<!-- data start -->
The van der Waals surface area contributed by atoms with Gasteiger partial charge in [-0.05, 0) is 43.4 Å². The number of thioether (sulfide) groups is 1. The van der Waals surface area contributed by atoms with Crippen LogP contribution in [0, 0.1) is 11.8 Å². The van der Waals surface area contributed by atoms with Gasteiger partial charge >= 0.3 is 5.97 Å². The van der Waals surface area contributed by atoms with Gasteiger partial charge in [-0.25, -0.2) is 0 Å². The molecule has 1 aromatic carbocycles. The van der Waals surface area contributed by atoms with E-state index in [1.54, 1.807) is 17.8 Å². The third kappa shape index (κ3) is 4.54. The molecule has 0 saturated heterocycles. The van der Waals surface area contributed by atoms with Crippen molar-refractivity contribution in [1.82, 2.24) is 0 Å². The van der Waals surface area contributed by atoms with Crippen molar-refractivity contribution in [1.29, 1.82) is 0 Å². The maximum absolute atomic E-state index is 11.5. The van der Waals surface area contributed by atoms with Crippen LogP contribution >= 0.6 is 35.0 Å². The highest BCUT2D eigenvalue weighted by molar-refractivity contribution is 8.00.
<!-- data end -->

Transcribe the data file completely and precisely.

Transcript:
The van der Waals surface area contributed by atoms with Gasteiger partial charge in [-0.05, 0) is 43.4 Å². The number of thioether (sulfide) groups is 1. The van der Waals surface area contributed by atoms with Crippen LogP contribution in [0, 0.1) is 11.8 Å². The van der Waals surface area contributed by atoms with Gasteiger partial charge >= 0.3 is 5.97 Å². The van der Waals surface area contributed by atoms with Gasteiger partial charge in [-0.25, -0.2) is 0 Å². The molecule has 1 aromatic carbocycles. The van der Waals surface area contributed by atoms with E-state index in [1.54, 1.807) is 17.8 Å². The third kappa shape index (κ3) is 4.54. The molecule has 0 saturated heterocycles. The van der Waals surface area contributed by atoms with Crippen molar-refractivity contribution in [1.82, 2.24) is 0 Å². The van der Waals surface area contributed by atoms with Crippen molar-refractivity contribution in [1.29, 1.82) is 0 Å². The maximum absolute atomic E-state index is 11.5. The van der Waals surface area contributed by atoms with Crippen LogP contribution >= 0.6 is 35.0 Å². The highest BCUT2D eigenvalue weighted by molar-refractivity contribution is 8.00.